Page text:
Long past their heyday, even in English-language coverage, dekochari, decorated bicycles, continue to survive in miniscule numbers even in today’s Japan.
Dekochari derived from the dekotora, decorated trucks, that became hugely popular throughout the archipelago in the 1970s on the back of the Torakku Yaro series of films, and which seem to be a symbol of Japan for some right through to this day.
Dekochari are ordinary bicycles adorned with flashing lights, blaringly loud horns, flags, chrome panels, mirrors and assorted other ornaments.
Most of the dekochari are handmade by kids too young to get a license, and many are crafted by those aspiring to one day drive a dekotora.
(Kangaeroo remembers plenty of dekotora on the roads in the late ’80s and early ’90s, but they are a rarity nowadays, at least in western and central Tokyo.)
Many of the dekochari aficionados are connected online at least, and pre-pandemic would sometimes take part in dekotora display shows.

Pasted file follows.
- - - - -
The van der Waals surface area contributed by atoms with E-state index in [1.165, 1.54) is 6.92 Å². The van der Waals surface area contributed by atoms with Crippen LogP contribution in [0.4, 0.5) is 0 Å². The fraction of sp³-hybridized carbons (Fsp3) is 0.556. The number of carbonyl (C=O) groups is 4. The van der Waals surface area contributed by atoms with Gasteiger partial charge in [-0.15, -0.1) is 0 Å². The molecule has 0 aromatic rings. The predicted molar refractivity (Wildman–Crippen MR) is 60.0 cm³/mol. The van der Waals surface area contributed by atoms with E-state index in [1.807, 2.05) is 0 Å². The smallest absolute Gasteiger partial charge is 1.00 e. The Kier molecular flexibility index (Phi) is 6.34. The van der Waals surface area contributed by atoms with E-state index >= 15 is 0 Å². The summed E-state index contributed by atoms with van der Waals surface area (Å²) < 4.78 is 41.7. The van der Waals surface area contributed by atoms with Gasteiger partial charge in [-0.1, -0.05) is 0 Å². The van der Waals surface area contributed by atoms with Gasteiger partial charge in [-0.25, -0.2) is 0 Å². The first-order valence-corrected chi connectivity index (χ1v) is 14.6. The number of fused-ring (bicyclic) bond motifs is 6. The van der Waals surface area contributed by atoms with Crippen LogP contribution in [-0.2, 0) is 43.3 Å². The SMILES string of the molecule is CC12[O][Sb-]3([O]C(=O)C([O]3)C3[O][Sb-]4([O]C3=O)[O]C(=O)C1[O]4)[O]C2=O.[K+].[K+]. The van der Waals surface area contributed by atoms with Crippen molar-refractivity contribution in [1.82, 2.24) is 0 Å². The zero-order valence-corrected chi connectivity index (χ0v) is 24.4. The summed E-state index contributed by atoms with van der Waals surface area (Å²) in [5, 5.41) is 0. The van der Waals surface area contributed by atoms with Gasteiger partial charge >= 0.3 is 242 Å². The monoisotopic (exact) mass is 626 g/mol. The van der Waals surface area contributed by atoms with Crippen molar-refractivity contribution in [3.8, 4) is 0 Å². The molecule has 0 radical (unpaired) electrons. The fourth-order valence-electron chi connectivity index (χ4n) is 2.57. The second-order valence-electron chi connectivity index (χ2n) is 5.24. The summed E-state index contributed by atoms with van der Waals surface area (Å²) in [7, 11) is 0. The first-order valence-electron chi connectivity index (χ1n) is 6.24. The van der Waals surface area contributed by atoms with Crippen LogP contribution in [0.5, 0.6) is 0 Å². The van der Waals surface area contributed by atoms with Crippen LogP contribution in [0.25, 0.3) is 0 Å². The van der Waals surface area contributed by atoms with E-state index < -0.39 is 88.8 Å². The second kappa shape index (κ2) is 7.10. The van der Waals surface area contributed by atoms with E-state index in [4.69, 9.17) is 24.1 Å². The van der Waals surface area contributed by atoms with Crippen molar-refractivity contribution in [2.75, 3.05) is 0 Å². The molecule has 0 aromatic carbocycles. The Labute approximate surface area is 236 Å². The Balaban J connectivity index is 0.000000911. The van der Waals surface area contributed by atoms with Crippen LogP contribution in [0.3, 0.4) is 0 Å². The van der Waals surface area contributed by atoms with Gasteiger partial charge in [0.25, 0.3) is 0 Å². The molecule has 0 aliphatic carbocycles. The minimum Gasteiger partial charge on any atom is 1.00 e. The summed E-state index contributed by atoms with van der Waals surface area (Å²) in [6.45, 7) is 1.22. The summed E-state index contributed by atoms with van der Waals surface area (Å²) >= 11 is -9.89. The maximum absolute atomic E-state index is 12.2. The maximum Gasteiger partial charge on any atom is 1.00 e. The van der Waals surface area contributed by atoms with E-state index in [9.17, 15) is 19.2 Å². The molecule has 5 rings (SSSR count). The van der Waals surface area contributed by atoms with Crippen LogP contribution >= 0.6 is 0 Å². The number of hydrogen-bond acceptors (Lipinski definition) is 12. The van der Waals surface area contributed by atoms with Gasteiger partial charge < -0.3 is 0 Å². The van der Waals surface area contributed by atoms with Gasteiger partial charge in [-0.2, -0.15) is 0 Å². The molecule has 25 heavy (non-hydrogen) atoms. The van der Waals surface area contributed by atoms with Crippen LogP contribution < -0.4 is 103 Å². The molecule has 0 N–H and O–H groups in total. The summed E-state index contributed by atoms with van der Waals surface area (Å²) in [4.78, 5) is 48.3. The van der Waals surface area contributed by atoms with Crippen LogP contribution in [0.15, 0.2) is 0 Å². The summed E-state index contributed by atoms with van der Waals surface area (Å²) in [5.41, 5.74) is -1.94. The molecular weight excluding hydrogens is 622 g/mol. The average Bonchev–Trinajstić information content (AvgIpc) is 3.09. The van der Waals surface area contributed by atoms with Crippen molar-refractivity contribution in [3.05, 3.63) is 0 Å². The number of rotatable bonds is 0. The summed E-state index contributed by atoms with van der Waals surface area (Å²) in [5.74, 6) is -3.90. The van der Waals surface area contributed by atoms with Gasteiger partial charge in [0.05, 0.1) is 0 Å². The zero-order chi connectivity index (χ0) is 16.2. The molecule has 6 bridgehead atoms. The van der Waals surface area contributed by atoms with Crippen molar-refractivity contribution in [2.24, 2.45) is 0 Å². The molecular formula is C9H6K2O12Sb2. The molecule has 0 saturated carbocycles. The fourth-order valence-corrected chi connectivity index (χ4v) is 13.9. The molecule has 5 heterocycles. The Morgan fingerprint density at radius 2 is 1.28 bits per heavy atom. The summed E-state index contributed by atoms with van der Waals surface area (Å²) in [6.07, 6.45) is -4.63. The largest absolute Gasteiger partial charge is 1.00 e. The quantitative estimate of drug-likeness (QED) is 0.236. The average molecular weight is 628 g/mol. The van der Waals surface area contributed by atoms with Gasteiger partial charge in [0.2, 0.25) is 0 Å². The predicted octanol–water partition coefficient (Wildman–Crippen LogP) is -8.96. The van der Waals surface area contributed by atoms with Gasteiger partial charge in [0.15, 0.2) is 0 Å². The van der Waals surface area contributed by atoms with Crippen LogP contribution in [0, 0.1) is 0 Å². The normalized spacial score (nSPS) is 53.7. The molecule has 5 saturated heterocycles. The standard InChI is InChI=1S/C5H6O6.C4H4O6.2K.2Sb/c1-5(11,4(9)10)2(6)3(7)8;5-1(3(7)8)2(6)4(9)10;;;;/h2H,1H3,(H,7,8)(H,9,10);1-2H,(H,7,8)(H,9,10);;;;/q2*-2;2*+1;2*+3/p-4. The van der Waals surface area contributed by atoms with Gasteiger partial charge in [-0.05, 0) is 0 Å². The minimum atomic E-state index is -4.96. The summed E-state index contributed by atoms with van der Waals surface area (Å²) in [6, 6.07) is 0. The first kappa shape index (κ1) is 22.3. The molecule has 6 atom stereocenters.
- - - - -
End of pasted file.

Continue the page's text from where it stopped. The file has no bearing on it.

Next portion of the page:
There appears to be a market for dekochari merchandise anyway, with most online retailers catering to the hobby.
Dekochari are part of a much broader category of vehicle known as itasha: literally, cringeworthy cars. These are vehicles, mostly passenger cars, adorned with pictures of mostly favorite anime characters.
Itasha are hardly common, but are on the roads often enough to not be particularly noteworthy.
The ita of itasha is the adjectival form of itai, or painful, and refers to how the vehicles are painful to look at, painful on the wallet and painfully embarrassing.
Check out a gallery of dekochari accessible through links on this page.